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In The News

Niger Ultimatum, Pakistan Blast Aftermath, Michelle Yeoh’s Very Long Engagement

Niger Ultimatum, Pakistan Blast Aftermath, Michelle Yeoh’s Very Long Engagement

A man is being rushed to the hospital after a suicide bombing at a political rally killed 45 people in Pakistan.

Yannick Champion-Osselin, Anne-Sophie Goninet, Chloé Touchard and Valeria Berghinz

👋 Muraho!*

Welcome to Monday, where West African countries issue a one-week ultimatum to Niger’s junta, the death toll is expected to rise after a suicide bombing at a political rally in Pakistan killed at least 45, and Michelle Yeoh marries her Swiss beau Jean Todt some 19 years after he first proposed. Meanwhile, Martin Krause in Argentine daily Clarín explains why today’s youth ought to give iconic author Jorge Luis Borges a (re-)read.

[*Kinyarwanda, Rwanda]


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• Niger faces sanctions after coup, junta attacks French embassy: The 15 member states of the Economic Community of West African States’ (ECOWAS) called for constitutional order to be restored in Niger within a week, threatening force. Alongside the eight-member West African Economic and Monetary Union, ECOWAS imposed financial sanctions and closed borders in response to the junta’s coup that ousted democratic President Mohamed Bazoum (who has been photographed for the first time since the upheaval, smiling and in apparent good health during a meeting with the president of neighboring Chad). Meanwhile, pro-coup protesters burnt French flags and attacked the French embassy in Niamey.

• Death toll set to rise in Pakistan bombing that killed 45: At least 45 people have been killed and more than a 100 injured Sunday in a suicide bombing at a political rally in northwest Pakistan, near the border with Afghanistan. Hundreds of people were attending the event by the government-allied conservative Jamiat Ulema Islam-Fazl party, which is known for its links to hardline Islamists. No group has claimed responsibility for the attack, however counter-terrorism police suspect the Islamic State group.

• Ukraine-Russia update: In a voice message on messaging app Telegram, Russian mercenary chief Yevgeny Prigozhin appears to have said that his Wagner group was not currently recruiting fighters, but might do so in future. Prigozhin reemerged last week in St Petersburg, his first sighting since his paramilitary group’s short-lived mutiny against the Kremlin in late June. Meanwhile, on the ground, at least four were killed in the city of Kryvyi Rih in central Ukraine, including a ten year old, with more than 40 injured and others trapped beneath the rubble after Russia struck a high-rise apartment. Over the weekend, two high-rise buildings containing government offices in Moscow were hit by several downed Ukrainian drones, leading President Volodymyr Zelensky to comment that inevitably, “Gradually, the war is returning to the territory of Russia.”

• Six dead as clashes continue at Palestinian refugee camp in Lebanon: Violence at the Palestinian Ein el-Hilweh camp in Lebanon broke out between Palestinian Authority President Mahmoud Abbas' Fatah movement and rival Islamist groups, leaving at least nine people dead. Despite a ceasefire agreement yesterday, fighting continued through the night and into this morning. The clashes erupted after a Islamist group member was killed, with tensions culminating in the death of Ashraf al-Armouchi,the Fatah commander, and several of his aides.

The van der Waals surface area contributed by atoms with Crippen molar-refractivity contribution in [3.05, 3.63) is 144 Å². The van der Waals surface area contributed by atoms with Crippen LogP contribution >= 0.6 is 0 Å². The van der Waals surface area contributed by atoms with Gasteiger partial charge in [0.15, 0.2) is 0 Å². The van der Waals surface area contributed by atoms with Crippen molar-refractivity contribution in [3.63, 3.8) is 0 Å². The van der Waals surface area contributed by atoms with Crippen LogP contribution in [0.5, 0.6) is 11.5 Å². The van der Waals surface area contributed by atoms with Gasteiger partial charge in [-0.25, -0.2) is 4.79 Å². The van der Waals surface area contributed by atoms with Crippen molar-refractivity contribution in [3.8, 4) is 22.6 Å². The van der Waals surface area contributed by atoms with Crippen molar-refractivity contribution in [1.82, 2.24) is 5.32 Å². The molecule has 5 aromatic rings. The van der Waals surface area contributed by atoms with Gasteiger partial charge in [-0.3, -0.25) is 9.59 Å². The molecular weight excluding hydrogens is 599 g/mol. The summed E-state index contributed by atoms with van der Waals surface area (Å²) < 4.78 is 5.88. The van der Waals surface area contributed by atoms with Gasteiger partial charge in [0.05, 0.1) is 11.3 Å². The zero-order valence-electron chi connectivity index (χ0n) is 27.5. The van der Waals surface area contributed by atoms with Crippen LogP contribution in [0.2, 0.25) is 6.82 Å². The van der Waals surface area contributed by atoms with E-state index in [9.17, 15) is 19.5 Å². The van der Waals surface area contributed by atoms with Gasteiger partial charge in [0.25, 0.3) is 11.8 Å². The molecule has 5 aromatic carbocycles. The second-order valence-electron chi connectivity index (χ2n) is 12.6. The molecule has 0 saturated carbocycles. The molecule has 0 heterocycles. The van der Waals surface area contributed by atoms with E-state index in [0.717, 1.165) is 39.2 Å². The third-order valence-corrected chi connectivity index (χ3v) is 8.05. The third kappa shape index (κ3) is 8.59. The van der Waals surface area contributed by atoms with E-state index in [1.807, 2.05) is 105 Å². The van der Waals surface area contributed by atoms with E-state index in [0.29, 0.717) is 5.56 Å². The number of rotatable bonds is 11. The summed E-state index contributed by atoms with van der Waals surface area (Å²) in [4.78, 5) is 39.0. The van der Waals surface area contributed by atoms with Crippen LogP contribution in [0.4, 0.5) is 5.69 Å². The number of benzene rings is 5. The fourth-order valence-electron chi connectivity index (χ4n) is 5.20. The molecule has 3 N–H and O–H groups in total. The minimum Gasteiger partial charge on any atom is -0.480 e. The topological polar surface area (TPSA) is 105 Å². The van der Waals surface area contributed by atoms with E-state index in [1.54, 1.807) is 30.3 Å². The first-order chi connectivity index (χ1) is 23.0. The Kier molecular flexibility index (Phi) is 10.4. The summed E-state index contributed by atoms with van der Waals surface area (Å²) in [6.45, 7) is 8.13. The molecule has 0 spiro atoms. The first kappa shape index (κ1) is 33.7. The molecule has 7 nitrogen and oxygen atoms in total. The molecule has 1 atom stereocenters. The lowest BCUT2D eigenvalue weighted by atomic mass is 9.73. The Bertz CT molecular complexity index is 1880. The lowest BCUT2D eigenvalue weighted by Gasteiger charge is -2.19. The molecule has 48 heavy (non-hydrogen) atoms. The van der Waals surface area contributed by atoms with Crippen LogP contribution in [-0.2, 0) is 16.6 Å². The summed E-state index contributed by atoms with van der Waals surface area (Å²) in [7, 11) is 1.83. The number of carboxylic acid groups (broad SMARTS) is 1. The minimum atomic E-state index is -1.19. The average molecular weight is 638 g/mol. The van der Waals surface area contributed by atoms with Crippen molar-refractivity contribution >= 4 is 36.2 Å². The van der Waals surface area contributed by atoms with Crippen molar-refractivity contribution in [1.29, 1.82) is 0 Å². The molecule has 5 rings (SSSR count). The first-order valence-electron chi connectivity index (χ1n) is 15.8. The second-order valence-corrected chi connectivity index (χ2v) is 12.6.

• Officials say Saudi Arabia to host Ukraine peace talks: Head of Ukraine’s presidential office, Andriy Yermak, has confirmed that Saudi Arabia will host a Ukraine-organized peace summit in early August to discuss Ukrainian President Volodymyr Zelenskyy’s peace plan for Russia’s war on the country. Diplomats involved have said it will take place on August 5 and 6, in the port city of Jeddah, with some 30 countries attending — not including Russia.

• U.S. unveils $345 million weapons package for Taiwan: In a move China is likely to disapprove of, the U.S. has announced a $345 million weapons package for Taiwan. China has increased its military pressure on Taiwan over the past few years, as it considers the democratically governed country part of its territory, while U.S. backed Taiwan strongly rejects China's sovereignty. The U.S. is the island's most important arms supplier.

• Michelle Yeoh’s 7,000 days of engagement: Oscar-winning actor Michelle Yeoh has announced her marriage to French businessman Jean Todt, some 19 years after he first proposed. Images of the ceremony in Switzerland have circulated on Instagram, including information on the 2004 proposal — which came less than two months after the Yeoh and Todt met in Shanghai.


“Niger: France's obliviousness” writes Paris-based daily L'Opinion on its cover, criticizing France's lack of foresight in Niger and the country’s operations in the Sahel more broadly. The recent coup in Niger, the newspaper argues, only weakens France’s position in the area, which has been waning for years. On Saturday, France announced it was suspending all its development aid and budget support to Niger until constitutional order was restored under ousted President Mohammed Bazoum.



Beijing’s average rainfall on Monday reached 40.7mm (5.5 inches), with the maximum recorded rainfall in the Fangshan area hitting 500.4 mm (19.7 inches). The Chinese capital has recorded its heaviest rainfall this year as Typhoon Doksuri passed through the city, forcing the evacuation of tens of thousands of people from high-risk areas in the region. There were no reported casualties, according to state media. Doksuri is one of the strongest storms to hit China in years, hundreds of millions of people in northern China, including in Beijing, are under a red alert — the highest level for heavy rainfall. The alert covers Beijing’s 22 million people and millions of others in the northern provinces. This is the first time since 2011 that such a heavy rainfall warning has been issued.